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Increase healthy eating at work: get a healthier lunch delivered

Posted on July 13, 2017 at 4:24 PM by Jump IN for Healthy Kids

Many local restaurants offer convenient and affordable delivery options for "catering" a lunch event at the office. If your workplace relies on this type of food service, the following tips can help everyone eat healthier.

Choose buffet style over boxed lunches

Boxed lunches typically include a sandwich, chips, dessert, and a piece of fruit. Limiting selection in this way often means that individuals eat larger portions than they'd choose for themselves. Plus, colleagues that don't like the featured fruit get no fruit at all.

Buffet style, on the other hand, usually offers enough variety for everyone to find something healthy they like to eat and enables colleagues to control their own portion sizes.

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Things to know about sports drinks and energy drinks

Posted on July 6, 2017 at 11:28 PM by Jump IN for Healthy Kids

Makers of sports drinks and energy drinks brag about the beverages' benefits, but physicians and other scientists tell a different story. 

Save your money, drink water

"Sports drinks" are flavored beverages that contain carbohydrates (usually sugar—like 18 teaspoons of it) and eletrolytes such as sodium and potassium. Ads claim to help athletes rehydrate and replace important nutrients lost through sweat better than water does. Popular brands include Gatorade and Powerade. 

"Energy drinks" claim to increase energy, aid weight loss, and improve concentration. Popular brands include Monster, Red Bull, and Rockstar. 

But the truth is that few of us actually need sports drinks, and energy drinks are outright dangerous for children and teens. To save money and promote good health, drink water instead.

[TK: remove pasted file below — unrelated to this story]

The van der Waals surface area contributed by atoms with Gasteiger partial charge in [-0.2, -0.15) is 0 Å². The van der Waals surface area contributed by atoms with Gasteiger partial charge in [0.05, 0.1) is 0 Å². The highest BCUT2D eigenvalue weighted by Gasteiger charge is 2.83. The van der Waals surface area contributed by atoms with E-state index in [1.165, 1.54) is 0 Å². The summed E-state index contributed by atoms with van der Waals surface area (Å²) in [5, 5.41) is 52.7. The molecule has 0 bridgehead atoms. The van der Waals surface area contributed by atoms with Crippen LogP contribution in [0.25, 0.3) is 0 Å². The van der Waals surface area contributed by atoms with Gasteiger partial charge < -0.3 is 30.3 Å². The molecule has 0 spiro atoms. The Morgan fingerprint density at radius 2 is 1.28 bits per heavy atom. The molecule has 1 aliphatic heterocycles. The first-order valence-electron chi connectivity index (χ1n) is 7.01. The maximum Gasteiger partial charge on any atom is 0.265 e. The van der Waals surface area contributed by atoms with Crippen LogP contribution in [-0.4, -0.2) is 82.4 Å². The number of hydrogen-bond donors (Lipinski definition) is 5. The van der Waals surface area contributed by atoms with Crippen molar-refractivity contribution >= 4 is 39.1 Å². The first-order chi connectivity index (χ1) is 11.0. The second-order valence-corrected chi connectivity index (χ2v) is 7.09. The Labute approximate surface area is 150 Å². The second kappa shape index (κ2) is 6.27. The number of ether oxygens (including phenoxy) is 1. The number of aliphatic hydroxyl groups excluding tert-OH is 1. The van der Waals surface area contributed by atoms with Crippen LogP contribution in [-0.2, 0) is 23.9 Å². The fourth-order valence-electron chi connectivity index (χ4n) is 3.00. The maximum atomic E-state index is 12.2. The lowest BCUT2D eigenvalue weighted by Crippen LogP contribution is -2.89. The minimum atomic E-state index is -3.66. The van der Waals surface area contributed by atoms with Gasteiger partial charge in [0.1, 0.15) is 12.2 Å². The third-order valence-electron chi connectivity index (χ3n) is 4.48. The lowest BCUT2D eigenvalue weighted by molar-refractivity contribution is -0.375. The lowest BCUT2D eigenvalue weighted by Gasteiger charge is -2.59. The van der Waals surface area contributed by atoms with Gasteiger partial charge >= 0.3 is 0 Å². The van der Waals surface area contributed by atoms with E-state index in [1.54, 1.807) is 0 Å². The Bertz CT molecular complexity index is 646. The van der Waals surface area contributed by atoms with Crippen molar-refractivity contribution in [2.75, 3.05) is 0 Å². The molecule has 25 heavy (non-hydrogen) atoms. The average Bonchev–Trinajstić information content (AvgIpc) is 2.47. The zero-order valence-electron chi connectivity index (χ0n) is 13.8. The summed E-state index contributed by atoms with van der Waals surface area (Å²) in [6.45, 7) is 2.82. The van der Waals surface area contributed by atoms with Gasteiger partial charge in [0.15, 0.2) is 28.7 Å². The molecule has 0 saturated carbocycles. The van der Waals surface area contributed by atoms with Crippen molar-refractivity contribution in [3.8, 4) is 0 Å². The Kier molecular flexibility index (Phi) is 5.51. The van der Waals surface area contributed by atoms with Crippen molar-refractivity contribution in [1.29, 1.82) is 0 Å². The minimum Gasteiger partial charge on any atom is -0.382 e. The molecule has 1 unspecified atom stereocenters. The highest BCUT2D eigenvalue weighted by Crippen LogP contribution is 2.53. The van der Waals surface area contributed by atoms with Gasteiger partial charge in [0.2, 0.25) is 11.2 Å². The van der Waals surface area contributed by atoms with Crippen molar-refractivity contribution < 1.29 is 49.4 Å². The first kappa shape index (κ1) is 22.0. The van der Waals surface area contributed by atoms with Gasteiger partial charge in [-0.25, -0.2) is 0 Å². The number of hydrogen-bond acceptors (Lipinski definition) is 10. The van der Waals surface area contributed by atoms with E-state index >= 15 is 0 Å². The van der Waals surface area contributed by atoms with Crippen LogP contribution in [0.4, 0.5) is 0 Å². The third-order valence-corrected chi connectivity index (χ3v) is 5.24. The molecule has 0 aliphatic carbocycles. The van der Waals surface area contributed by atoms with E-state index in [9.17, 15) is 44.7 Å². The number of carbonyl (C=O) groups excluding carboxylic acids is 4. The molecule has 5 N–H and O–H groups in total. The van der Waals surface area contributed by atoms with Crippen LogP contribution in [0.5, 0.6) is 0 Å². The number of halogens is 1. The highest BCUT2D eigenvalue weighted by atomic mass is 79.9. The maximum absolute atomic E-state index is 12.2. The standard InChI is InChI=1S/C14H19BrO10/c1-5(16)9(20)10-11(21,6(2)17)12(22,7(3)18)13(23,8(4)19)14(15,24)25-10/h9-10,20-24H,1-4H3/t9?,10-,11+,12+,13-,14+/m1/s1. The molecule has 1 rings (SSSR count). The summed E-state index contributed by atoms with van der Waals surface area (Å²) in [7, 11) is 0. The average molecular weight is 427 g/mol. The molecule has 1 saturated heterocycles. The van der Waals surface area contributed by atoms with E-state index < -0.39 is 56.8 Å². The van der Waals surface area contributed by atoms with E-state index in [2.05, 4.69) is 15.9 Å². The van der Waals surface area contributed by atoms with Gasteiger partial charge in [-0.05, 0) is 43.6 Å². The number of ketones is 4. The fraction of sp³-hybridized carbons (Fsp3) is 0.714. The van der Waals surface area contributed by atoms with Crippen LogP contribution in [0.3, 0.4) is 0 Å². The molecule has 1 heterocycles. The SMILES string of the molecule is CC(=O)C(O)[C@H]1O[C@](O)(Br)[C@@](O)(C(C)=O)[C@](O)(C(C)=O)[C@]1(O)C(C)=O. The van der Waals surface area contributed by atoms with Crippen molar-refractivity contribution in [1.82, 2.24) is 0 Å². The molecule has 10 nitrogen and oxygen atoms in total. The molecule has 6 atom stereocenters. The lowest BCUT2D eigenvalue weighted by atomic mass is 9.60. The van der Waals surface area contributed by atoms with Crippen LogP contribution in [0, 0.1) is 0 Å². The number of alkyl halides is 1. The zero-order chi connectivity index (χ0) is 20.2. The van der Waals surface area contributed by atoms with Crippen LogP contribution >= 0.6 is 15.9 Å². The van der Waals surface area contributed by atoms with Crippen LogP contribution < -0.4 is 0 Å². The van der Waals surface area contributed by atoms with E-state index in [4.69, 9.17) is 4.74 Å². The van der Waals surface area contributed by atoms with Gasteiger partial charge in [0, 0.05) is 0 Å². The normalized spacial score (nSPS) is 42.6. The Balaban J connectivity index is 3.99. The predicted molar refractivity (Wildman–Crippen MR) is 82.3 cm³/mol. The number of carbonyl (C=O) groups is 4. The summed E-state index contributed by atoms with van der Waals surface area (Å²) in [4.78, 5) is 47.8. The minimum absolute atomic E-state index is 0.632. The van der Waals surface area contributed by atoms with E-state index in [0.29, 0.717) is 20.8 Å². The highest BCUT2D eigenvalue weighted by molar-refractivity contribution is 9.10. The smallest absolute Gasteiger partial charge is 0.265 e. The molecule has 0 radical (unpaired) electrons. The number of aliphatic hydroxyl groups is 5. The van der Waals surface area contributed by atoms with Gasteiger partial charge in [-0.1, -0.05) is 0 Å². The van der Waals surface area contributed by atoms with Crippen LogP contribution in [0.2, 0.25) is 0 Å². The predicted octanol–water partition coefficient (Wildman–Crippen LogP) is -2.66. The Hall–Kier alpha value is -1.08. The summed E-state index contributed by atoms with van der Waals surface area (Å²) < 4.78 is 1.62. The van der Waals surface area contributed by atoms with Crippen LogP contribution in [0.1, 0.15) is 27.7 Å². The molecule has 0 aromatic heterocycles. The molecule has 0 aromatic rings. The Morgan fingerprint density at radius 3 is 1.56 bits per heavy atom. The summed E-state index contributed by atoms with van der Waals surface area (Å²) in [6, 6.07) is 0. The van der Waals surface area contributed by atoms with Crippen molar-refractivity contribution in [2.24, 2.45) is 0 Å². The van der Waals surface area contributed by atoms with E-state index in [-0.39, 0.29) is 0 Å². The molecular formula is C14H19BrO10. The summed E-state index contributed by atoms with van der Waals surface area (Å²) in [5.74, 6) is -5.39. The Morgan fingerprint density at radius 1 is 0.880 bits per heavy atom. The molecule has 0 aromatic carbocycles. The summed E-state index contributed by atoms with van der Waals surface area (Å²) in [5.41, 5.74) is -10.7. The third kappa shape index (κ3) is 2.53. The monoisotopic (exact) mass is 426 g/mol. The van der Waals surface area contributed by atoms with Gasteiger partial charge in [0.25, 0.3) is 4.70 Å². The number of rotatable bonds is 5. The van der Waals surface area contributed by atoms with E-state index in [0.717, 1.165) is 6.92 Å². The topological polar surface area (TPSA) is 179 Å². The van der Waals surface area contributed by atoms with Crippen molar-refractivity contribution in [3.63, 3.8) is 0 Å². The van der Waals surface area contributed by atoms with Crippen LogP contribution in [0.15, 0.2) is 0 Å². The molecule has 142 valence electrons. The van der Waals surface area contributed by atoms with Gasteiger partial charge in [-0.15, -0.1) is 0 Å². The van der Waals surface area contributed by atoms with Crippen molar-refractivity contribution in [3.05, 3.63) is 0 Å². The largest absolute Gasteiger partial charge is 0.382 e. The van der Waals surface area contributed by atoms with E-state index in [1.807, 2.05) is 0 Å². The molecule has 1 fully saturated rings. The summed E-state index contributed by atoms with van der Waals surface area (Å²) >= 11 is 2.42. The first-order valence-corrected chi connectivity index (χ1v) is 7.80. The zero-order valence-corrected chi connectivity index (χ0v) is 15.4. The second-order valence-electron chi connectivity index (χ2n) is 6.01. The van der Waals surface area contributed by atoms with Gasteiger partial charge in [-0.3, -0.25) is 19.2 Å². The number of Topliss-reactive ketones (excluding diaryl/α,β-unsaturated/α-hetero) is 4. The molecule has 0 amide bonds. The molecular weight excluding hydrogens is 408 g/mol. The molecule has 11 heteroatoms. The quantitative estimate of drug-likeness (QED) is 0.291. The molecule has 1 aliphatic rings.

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What is healthy? 4 steps anyone can take

Posted on June 21, 2017 at 11:57 PM by Jump IN for Healthy Kids

Lots of us express a desire to "be healthier," and to "raise healthy children," but what does that mean, exactly? Health and wellness tips may be widely available, but sometimes they feel contradictory and confusing. How do you know which sources to trust?

Our friends at Let's Go! created a simple slogan to help you remember four ways to be healthy every day: 5-2-1-0. These research-proven recommendations come from experts at the American Academy of Pediatrics, U.S. Department of Health and Human Services, and Centers for Disease Control and Prevention.

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10 ways to talk to children about food, healthy eating

Posted on May 24, 2017 at 11:24 PM by Jump IN for Healthy Kids

Language shapes lifelong attitudes, eating behavior

Caregivers play a major role in helping children develop healthy eating habits. "Caregivers" includes parents/guardians, grandparents, child care providers, teachers, and others who interact regularly with children at meal time.